This system has always been broken. But in a world where scores of workers have lost their jobs because of the pandemic—not because of anything inherent to themselves or their job performances—its malignant absurdity is unignorable. Some of the folks you might describe as “your best hires” are now unemployed.

For the amount of value we place on finding a job, keeping a job, getting promoted, being praised, I have to wonder what that does to our collective morale when we are let go, arbitrarily and en masse. We can’t help that the hospitality industry is being disproportionally affected. We can’t help that the safest thing for many of us to do is to stay home. We can’t help that our jobs are impossible to do within those confines.

In her essay, Mark descends into stories of third, fourth, fifteenth, sixteenth job interviews. If we’re to believe the fairy tales, she is made to go through a barrage of interviews because she’s not worthy. In fairy tales, the virtuous person always wins. The righteous path is clear and linear. Those who are unsuccessful are flawed by nature; they deserve their defeat.

Just as the storyteller designates which characters are just and kind and which are cruel and wicked, our employers endow us all with value. Only Cinderella’s foot can fit into the glass slipper. Only she deserves to marry a prince, a figurative marker of value personified. And only those who distinguish themselves deserve their work.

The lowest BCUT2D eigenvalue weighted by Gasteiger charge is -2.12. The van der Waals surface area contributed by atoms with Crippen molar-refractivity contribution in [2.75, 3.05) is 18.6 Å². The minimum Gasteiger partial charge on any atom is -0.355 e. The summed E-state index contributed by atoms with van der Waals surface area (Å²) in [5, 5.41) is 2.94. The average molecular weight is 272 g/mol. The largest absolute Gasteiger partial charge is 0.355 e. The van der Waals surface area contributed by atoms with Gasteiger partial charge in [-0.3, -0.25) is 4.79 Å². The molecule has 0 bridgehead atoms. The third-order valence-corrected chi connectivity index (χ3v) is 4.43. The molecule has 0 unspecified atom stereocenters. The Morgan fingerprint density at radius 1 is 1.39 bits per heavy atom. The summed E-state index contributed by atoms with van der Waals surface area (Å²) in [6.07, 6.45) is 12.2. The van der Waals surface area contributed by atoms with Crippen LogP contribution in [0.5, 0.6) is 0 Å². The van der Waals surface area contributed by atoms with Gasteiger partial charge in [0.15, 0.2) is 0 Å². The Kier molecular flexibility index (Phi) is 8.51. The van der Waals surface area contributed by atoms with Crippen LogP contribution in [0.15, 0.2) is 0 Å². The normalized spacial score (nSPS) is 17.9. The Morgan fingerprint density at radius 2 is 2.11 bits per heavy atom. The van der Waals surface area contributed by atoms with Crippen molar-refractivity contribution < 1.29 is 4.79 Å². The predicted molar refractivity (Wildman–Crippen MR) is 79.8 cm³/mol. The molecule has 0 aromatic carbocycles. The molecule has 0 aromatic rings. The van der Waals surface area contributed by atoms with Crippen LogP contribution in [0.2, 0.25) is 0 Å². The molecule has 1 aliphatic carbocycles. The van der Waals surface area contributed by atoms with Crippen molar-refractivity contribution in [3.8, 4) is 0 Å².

For employers: Is it important to find the candidate who fits like a glass slipper, or is it more important to invest in local residents and hire within your community? Would you ever consider hiring randomly—perhaps setting a required baseline of skills and then picking arbitrarily from that group (many local colleges and universities do this to determine admission and scholarship aid)? Perhaps we have to narrow our scope. Perhaps that scope should become as narrow as an eight-foot, clear box that blasts tickets in your face.

I’m not sure what all of these ideas would look like in practice, or if any of them are the answer to our current conundrum. But as a thought exercise, they go a long way towards unbraiding our understandings of worth and work. Even the phrase, “Have a job to give,” implies that the simple fact of having a job is worth something, and encourages a paternalistic relationship between employer and employee.

I’d like to see workplaces move beyond the fairy tales. I’d like to see more ticket blasters at job interviews.

Photo by Wyron A on Unsplash.